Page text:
The water drained out of the pipe quickly. I lit the torch and heated up the joint. I added a bunch of solder. Then I cooled off the pipe. I turned the house water back on to fill up the pipe. No gushing water from the joint. I need to check it under pressure. I turn off the house water. I got up and outside and close the faucet. I went back down and turned on the house water. The pipe pressurized. No gushing.

But it is still dripping.

So I turn off the water again. I go back out and open the faucet to drain the pipe. I heat the pipe, and try to separate the pieces. It takes me a while, but I finally figure out a solution. I have to unscrew the faucet from the house. So back up, outside and unscrew the faucet. I go back down and relight the torch. I heat the joint, and this time I am able to separate the pipes easily.

I go back outside and take the faucet and pipe out of the wall. I take it down to where I am working. I spend a lot of time sanding both pipes as clean and smooth as possible. The outside and end of the smaller pipe. The inside and end of the bigger pipe from outside.

Then I coat both pieces well with the cleaning solder flux. It looks a little like school paste. I take the faucet back outside. I push it back through the wall. Then I go back downstairs. I solder the pipes together. I use a little black mark to try to keep the faucet lined up well, so it should point straight down outside.

I cool off the pipe. I try turning the water back on for obvious leaks. No gushing. Water off. Then back outside to close the faucet for a pressure test. I notice that I managed to not get the faucet straight. It is about 15 or 20 degrees offset. That means resoldering it to straighten it out. But if the solder held, I would live with the faucet being a little askew for now.

I go back down and turn on the water. No sign of leaking. I carefully dry the pipe, and leave a piece of tissue on the spot to see if there are any really slow leaks. I start cleaning up from the project. When I check the tissue later, it is completely dry. The last step was to screw the faucet back onto the house. I manage to just get the screws to hold in the existing holes.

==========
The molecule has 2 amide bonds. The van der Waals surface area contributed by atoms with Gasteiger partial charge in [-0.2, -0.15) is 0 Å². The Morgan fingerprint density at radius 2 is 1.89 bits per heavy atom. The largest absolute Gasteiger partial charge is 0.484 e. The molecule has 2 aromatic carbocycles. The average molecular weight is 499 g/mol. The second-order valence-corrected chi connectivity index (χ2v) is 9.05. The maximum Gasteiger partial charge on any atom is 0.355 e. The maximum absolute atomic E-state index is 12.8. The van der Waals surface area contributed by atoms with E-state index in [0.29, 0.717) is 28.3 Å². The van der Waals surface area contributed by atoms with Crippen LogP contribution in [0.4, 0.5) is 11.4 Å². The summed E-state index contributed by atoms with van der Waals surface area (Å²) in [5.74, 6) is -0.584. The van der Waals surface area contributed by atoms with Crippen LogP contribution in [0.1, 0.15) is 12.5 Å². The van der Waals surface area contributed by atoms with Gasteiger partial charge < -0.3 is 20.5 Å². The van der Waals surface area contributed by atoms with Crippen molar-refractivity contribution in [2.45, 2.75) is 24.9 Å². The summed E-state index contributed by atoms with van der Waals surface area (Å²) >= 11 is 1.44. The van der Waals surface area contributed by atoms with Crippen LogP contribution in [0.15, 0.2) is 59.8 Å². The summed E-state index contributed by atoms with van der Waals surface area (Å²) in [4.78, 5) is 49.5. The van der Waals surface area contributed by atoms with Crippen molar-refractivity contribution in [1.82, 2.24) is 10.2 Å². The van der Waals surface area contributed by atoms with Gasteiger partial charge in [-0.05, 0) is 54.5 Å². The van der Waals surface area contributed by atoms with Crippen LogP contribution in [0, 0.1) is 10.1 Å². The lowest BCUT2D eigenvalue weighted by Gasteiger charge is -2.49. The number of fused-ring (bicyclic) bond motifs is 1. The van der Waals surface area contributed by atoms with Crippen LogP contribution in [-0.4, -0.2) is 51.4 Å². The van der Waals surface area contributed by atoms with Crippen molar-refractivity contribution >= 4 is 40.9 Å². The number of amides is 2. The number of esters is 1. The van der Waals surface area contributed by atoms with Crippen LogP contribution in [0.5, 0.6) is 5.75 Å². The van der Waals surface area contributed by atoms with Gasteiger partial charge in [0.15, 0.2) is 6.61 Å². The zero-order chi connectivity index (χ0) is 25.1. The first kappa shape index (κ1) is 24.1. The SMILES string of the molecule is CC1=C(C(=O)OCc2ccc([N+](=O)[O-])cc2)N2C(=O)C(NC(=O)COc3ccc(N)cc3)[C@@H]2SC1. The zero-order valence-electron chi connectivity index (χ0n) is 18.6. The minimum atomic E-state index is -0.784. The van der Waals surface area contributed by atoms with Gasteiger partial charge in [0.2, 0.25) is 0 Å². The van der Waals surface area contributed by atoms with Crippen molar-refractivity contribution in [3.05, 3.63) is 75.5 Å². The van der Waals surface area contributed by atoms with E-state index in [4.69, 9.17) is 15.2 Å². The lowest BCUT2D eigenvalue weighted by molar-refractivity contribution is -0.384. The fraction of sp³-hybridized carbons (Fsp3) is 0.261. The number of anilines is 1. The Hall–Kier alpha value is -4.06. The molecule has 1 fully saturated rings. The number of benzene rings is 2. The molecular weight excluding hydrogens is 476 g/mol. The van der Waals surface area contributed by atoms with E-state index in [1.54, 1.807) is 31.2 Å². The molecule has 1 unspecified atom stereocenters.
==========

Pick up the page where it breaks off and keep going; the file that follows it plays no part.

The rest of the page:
Due to air in the water lines, every faucet hisses and pops as it is first used again. I go around trying to get the air out of most of the spots in the house. It is now early afternoon, and we have friends over. I hated to be asocial, but I knew I had to finish the project.

While I am not ready to be a full-time plumber, I'm pretty happy with being able to fix these things. I also felt a little wistful to my father. I know I am very handy because of what he showed me. I also feel more confident because of knowing what he was able to do. I remember that in the first apartment we lived in Manhattan, he did some plumbing. He ran pipes for both a washing machine and for a custom sink for his darkroom. He built a platform for the washer and dryer. This has probably been the most wistful I have been since he died a few weeks ago.

2 comments:

Stef said...

I was wondering how things were going with you.

It's so nice to have the skills to fix things. My 18 year old can literally fix anything, because he's mechanically inclined. I think he inherited it from his dad, and I know his dad didn't show him how to do anything.

I hope things are going well. Feeling wistful about your dad is normal. I still feel that way about my dad, and he died over 5 years ago. We still tell funny stories about him, and that helps a lot. He's never far from my thoughts.

Stephanie, aka Tank's Grrl

blackdaisies said...

I think its nice that you are able to honour your dad's memory with your own life and skills passed on : ) What an epic journey of a dripping pipe made well, wish I were that handy!